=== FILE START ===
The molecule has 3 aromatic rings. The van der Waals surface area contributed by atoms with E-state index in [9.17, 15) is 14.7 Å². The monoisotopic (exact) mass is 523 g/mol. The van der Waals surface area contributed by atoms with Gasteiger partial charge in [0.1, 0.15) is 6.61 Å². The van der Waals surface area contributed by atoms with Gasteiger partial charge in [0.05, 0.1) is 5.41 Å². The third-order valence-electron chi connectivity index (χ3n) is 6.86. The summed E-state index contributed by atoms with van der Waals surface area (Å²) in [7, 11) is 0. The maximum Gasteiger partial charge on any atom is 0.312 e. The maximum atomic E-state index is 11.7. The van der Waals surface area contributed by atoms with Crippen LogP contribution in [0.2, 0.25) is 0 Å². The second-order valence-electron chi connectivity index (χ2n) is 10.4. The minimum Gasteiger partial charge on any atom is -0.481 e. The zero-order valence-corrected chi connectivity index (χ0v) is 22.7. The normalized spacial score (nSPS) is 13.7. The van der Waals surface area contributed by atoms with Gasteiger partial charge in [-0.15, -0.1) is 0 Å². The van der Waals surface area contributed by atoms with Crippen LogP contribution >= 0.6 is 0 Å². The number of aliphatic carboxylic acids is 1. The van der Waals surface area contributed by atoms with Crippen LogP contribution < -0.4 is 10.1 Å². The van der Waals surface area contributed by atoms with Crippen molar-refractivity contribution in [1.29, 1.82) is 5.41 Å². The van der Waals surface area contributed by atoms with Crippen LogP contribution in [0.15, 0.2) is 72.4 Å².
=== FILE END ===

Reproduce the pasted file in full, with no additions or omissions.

The molecule has 3 aromatic rings. The van der Waals surface area contributed by atoms with E-state index in [9.17, 15) is 14.7 Å². The monoisotopic (exact) mass is 523 g/mol. The van der Waals surface area contributed by atoms with Gasteiger partial charge in [0.1, 0.15) is 6.61 Å². The van der Waals surface area contributed by atoms with Gasteiger partial charge in [0.05, 0.1) is 5.41 Å². The third-order valence-electron chi connectivity index (χ3n) is 6.86. The summed E-state index contributed by atoms with van der Waals surface area (Å²) in [7, 11) is 0. The maximum Gasteiger partial charge on any atom is 0.312 e. The maximum atomic E-state index is 11.7. The van der Waals surface area contributed by atoms with Crippen LogP contribution in [0.2, 0.25) is 0 Å². The second-order valence-electron chi connectivity index (χ2n) is 10.4. The minimum Gasteiger partial charge on any atom is -0.481 e. The zero-order valence-corrected chi connectivity index (χ0v) is 22.7. The normalized spacial score (nSPS) is 13.7. The van der Waals surface area contributed by atoms with Gasteiger partial charge in [-0.15, -0.1) is 0 Å². The van der Waals surface area contributed by atoms with Crippen LogP contribution >= 0.6 is 0 Å². The number of aliphatic carboxylic acids is 1. The van der Waals surface area contributed by atoms with Crippen LogP contribution < -0.4 is 10.1 Å². The van der Waals surface area contributed by atoms with Crippen molar-refractivity contribution in [1.29, 1.82) is 5.41 Å². The van der Waals surface area contributed by atoms with Crippen LogP contribution in [0.15, 0.2) is 72.4 Å².